First, Different Embroidery Thread: Choice Number One Was Poor

Let's have a look at some embroidery stitches, shall we? In I Spy Eyelets, we discovered that my first choice of embroidery thread, a high-twist, dense thread, produced some pretty coarse work. It really was not very nice. Each stitch produced one thread, since this was not floss, and even working as carefully as I could the stitches looked messy.

First round of embroidery with the high-twist thread.

Up close: ugh: oh dear. Really just poor embroidery.
Methought, this is not efficient, and thus that extant research and the realization that all three of my original eyelet pieces used soft, low-twist thread. As importantly, the embroiderers used more than one thread at a time to gain more coverage per stitch and to help more stitches be nicely lined up together. 

Thus it was that I switched mid-project to a vintage German floss. Thank you, Sabine. It's ducky stuff.

The embroidery continued. Late winter, in a sunny spot, sitting in my favorite chair, whose maker lived before eyelet embroidery was popular, an interesting thought.

As winter turned to spring, more embroidery upstairs to an equally sunny corner in the guest room. Always sunny, because my eyes hurt so every time I embroidered, and the migraines that have made for so many unhappy, unproductive days and nights in our household were trying to return.

I took a break and turned to sheep, and the headaches mostly left me alone. Poor dress, she appeared doomed to wither.

Then I couldn't get her out of my head. Isn't that the way it happens so often? That what isn't good for us is the very thing we desire to do the most?

Embroidery, hardly a vice, until it interferes with health and thus the smooth running of family and work life. Anything good intself, cannot be a good if it harms anyone.

Dumb dress, silly dress, sillier fashion plate. I couldn't get her out of my head. The dress is, after all, a classic, eminently wearable design, timeless, and worn in just the right conditions, almost contemporary.

Thought to change the way I worked. I needed not just sunshine, but very short sessions, 15 minutes or less. Just one or two little eyelets at a time.

This has worked, and so the dress comes back. With improved embroidery.

Three threads of floss per stitch.

As of today, just a few little eyelets left. Just a few.

Jenni of Living With Jane just left a little while ago, after fitting a bodice mockup to me. I took an old dress designed in the so-common round-gown-with-drawstring mode, and cut out a copy bodice. Then we looked at a more "modern", 1814-ish dress (in Die Kostuemsammlung der Familie von Bassermann-Jordan), and I adjusted the cut. I basted the pieces together and then Jenni fit the mockup to the more streamlined cut. Now it awaits cutting out in percale and sewing up.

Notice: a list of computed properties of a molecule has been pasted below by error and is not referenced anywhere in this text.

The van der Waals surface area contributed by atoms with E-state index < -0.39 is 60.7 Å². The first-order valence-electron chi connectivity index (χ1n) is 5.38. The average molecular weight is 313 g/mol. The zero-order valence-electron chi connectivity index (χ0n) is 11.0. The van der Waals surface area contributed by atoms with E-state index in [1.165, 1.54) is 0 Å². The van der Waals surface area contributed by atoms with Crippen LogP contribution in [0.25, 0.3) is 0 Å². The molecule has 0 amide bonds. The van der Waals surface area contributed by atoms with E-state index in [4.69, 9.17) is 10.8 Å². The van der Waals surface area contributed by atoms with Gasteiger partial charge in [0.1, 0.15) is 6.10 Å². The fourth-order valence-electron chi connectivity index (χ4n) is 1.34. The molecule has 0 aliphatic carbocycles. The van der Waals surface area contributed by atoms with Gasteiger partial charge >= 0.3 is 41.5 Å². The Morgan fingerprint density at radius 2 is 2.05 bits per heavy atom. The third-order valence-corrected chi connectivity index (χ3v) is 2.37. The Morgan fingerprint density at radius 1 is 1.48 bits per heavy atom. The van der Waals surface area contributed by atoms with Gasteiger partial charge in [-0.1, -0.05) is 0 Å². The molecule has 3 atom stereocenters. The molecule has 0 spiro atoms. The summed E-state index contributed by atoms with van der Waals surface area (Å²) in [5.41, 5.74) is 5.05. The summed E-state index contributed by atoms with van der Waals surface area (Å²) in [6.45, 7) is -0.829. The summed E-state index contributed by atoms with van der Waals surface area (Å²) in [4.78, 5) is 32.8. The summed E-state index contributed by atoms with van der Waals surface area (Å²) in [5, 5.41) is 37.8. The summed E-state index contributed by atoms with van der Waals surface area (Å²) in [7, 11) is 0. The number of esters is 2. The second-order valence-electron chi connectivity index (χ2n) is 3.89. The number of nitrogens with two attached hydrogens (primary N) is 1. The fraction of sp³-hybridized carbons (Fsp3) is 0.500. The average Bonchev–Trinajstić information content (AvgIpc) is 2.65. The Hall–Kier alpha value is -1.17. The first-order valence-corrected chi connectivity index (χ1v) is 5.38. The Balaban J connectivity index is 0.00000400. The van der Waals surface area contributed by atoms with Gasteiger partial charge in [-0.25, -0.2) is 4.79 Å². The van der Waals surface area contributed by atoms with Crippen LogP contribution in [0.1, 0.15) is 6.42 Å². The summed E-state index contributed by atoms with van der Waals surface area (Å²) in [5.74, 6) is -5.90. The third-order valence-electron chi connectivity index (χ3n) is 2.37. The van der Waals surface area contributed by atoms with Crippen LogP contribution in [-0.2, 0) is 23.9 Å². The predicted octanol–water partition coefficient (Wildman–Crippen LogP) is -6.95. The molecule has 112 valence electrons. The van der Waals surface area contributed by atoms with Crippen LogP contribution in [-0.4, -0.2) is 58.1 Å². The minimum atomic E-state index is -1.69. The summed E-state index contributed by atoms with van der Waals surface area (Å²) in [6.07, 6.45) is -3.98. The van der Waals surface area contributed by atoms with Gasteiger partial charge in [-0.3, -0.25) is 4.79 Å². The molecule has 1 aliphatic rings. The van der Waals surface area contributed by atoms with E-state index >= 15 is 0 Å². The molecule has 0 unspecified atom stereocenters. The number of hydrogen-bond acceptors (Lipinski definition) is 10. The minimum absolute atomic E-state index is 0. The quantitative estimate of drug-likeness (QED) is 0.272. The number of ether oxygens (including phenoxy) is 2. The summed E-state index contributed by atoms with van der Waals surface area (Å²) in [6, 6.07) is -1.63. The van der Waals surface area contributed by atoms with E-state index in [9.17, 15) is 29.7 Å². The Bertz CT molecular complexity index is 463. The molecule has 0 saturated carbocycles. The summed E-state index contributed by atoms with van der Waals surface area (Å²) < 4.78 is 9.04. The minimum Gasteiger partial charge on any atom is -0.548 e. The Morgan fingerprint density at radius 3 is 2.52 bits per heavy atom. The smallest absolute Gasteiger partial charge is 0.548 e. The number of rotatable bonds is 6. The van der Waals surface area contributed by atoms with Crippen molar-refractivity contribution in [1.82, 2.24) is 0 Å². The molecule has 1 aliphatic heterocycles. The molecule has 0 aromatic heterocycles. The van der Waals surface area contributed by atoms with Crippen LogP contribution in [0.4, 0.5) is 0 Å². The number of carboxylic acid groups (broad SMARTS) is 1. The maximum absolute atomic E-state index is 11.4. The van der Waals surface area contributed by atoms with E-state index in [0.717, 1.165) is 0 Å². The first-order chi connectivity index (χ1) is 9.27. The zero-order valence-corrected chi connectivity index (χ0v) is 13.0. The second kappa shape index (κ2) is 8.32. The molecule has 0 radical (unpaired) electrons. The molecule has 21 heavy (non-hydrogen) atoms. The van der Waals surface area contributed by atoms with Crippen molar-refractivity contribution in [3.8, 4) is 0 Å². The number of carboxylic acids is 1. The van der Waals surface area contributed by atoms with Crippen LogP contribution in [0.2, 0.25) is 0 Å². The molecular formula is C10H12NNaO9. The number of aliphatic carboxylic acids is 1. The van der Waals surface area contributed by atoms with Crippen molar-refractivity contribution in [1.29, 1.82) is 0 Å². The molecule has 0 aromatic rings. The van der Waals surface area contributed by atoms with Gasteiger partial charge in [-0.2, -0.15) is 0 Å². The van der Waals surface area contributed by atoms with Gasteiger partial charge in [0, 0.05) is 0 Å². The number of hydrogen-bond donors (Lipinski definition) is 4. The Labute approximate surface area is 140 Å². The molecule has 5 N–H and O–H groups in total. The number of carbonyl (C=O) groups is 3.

Jenni is helping our friend Emily design and make her own Regency dress, in much the same way. It's the way we know to build dresses now, and apt to the Regency period. Though Curte's mother recalls that her mother could look at a dress on someone, go home, take an old dress and with it, old newspapers as pattern paper, and a fitting, make just about any dress. Some dressmaking skills just carry on, generation to generation.

That, however, is for another day.

Wednesday, April 27, 2016

Meet Nina, Lana's First Lamb

Nina. Eight pounds. Fuzzy, warm, adorable. The first for Lana. The first for us. The boys' own lamb.
Here she is not long after birth, barely dry and already up and

This morning as I write a wood thrush is singing outside the open window, the song one of the most beautiful of any American bird. The thrushes are migrating to the northern woods. May his or her trip be safe and successful, and may they nest and bring beautiful babies, like this baby, to add happiness to the world.

Lana is a good mother, protective and loud when she protests us holding her baby. Nina is almost as loud, but up a few octaves. in calling for her mama. Here she is:

Mama sheep tend to check on their lambs when they nurse, and nudge them around with their noses so that the lambs remain near their sides. Sheep wag their tails madly when happy and Sara Dunham of Punkin's Patch up in Cynthiana says that a lamb who is nursing successfully nursing will wag its tail while drinking. No tail wag? He or she may be having trouble latching on.


Now they share a maternity pen with both outdoor and indoor spaces with their relatives, and the lambs, just days old, are bouncing around. Now I understand what gamboling means: springy hops with front legs, back legs, all legs! Sidesteps, mincing, prancing and fidgety dancing. It's adorable and hypnotic. 

You can read all about Laura and Chris' new flock babies at Square Peg Farm. You'll see Kelly's just-born lamb and its first steps, and meet all the mamas and their little ones.

Friday, March 11, 2016

Early Spring Means Sheep Shearing...Or, How Lana and the Flock Took To Their Heels

Holding Lana before she's sheared. Some of that dual coat is six inches long, and it's almost as dense as felt,
without being felted. Lana's fleece is a crofter's dream: there's wool in there for every purpose, from soft sweater to rug.